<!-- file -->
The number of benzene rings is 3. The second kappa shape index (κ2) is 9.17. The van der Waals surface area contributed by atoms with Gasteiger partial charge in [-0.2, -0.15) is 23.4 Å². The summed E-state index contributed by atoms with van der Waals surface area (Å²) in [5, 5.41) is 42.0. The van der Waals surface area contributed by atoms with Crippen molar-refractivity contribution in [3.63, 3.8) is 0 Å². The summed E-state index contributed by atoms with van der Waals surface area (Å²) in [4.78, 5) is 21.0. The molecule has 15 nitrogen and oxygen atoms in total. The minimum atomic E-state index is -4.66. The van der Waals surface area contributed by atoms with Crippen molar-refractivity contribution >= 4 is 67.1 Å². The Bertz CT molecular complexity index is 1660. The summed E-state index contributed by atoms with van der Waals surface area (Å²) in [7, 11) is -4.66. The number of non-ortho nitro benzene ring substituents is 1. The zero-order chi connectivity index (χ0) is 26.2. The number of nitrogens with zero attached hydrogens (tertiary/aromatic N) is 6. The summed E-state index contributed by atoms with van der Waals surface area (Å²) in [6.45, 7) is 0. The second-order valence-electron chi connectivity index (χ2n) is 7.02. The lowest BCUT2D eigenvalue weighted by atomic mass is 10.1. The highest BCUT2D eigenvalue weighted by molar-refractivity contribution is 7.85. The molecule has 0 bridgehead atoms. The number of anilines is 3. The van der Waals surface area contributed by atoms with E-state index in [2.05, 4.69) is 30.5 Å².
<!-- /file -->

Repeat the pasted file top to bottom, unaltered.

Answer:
The number of benzene rings is 3. The second kappa shape index (κ2) is 9.17. The van der Waals surface area contributed by atoms with Gasteiger partial charge in [-0.2, -0.15) is 23.4 Å². The summed E-state index contributed by atoms with van der Waals surface area (Å²) in [5, 5.41) is 42.0. The van der Waals surface area contributed by atoms with Crippen molar-refractivity contribution in [3.63, 3.8) is 0 Å². The summed E-state index contributed by atoms with van der Waals surface area (Å²) in [4.78, 5) is 21.0. The molecule has 15 nitrogen and oxygen atoms in total. The minimum atomic E-state index is -4.66. The van der Waals surface area contributed by atoms with Crippen molar-refractivity contribution >= 4 is 67.1 Å². The Bertz CT molecular complexity index is 1660. The summed E-state index contributed by atoms with van der Waals surface area (Å²) in [7, 11) is -4.66. The number of non-ortho nitro benzene ring substituents is 1. The zero-order chi connectivity index (χ0) is 26.2. The number of nitrogens with zero attached hydrogens (tertiary/aromatic N) is 6. The summed E-state index contributed by atoms with van der Waals surface area (Å²) in [6.45, 7) is 0. The second-order valence-electron chi connectivity index (χ2n) is 7.02. The lowest BCUT2D eigenvalue weighted by atomic mass is 10.1. The highest BCUT2D eigenvalue weighted by molar-refractivity contribution is 7.85. The molecule has 0 bridgehead atoms. The number of anilines is 3. The van der Waals surface area contributed by atoms with E-state index in [2.05, 4.69) is 30.5 Å².